Noise in a thermocouple signal is usually generated by differentials in magnetic flux or exposure to electromagnetic interference (EMI) along the length of the leads. Since thermocouples are often used in industrial environments, there are many opportunities for noise to be introduced into a signal. Because the signals that are generated by a thermocouple are so small, thermocouple measurements are susceptible to impact from noise. Of these opportunities for introduction of noise, a common source of noise results from the magnetic field’s flux differential coming from line noise at either 60Hz/50Hz, depending on the country. These fields induce a current along the thermocouples leads, and introduce error into a signal. To combat this, ICs such as the MAX31856 were designed with internal filters with configurable notch frequencies at either 50Hz or a 60Hz. Using internal filter circuitry, interference induced into the signal from the mains power frequencies can be minimized.
For higher frequencies, ferrite beads and differential filters can be used to reduce the noise coupled into thermocouple leads. Installing a 100nF differential capacitor between the positive and negative leads as close to the artificial cold junction helps to mitigate some noise caused in the thermocouple lines. In applications with higher noise levels, especially high-intensity RF fields, additional 10nf capacitors should be placed between each lead and ground.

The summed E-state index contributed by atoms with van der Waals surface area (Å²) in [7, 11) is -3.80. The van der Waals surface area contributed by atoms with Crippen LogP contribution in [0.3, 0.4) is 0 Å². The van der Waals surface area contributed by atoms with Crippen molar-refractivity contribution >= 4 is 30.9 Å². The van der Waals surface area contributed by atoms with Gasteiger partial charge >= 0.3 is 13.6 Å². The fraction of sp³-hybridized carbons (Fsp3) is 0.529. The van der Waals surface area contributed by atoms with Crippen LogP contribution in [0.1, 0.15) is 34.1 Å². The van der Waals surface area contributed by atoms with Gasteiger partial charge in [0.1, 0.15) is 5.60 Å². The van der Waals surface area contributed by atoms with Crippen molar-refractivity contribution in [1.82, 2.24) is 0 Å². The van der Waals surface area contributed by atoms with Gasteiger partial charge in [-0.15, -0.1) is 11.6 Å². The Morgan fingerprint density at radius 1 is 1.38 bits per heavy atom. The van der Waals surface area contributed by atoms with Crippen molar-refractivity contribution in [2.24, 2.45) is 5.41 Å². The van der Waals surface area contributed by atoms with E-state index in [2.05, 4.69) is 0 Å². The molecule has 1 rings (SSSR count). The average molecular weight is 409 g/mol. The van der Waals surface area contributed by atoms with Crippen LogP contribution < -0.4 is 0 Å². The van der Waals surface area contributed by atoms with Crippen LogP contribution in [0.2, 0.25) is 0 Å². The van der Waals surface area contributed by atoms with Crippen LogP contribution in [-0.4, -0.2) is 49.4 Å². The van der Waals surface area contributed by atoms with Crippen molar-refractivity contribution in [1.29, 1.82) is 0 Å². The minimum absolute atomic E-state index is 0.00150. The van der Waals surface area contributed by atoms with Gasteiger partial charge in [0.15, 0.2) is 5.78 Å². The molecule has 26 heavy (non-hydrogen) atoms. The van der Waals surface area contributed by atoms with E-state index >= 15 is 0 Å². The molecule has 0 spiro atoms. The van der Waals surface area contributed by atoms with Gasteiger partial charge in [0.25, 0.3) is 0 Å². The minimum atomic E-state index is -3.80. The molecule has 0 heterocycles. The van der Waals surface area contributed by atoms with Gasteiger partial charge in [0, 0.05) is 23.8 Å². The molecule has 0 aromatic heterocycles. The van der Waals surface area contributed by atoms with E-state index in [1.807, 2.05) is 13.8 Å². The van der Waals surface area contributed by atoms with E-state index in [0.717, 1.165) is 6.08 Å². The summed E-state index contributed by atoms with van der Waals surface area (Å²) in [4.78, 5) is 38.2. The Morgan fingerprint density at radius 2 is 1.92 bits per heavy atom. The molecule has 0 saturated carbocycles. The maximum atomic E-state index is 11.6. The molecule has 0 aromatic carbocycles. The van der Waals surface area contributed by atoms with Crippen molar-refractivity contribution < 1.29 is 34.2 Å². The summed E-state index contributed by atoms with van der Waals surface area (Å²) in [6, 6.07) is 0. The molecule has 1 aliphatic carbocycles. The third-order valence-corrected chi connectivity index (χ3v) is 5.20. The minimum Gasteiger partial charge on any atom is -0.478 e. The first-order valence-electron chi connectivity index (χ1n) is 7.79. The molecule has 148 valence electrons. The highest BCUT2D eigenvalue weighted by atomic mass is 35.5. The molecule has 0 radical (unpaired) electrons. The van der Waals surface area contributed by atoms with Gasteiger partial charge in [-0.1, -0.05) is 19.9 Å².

Click image to enlarge
Figure 2. Thermocouple IC with filter capacitors on the thermocouple inputs.
In addition to minimizing noise from being introduced by the thermocouples lines, another type of noise that may appear in thermocouple measurements comes from power supply coupled noise. The effects of power supply noise can be minimized by placing a 0.1µF ceramic bypass capacitor as close to the DVDD and AVDD pins and GND as possible. This helps prevent spikes in power supply voltage from affecting the temperature conversions. Figure 2 shows a typical application circuit for the thermocouple sensing IC MAX31856 with filtering capacitors applied to the thermocouple inputs. Additionally, twisting the thermocouple wires when possible keeps capacitively coupled noise from appearing as a differential noise voltage term.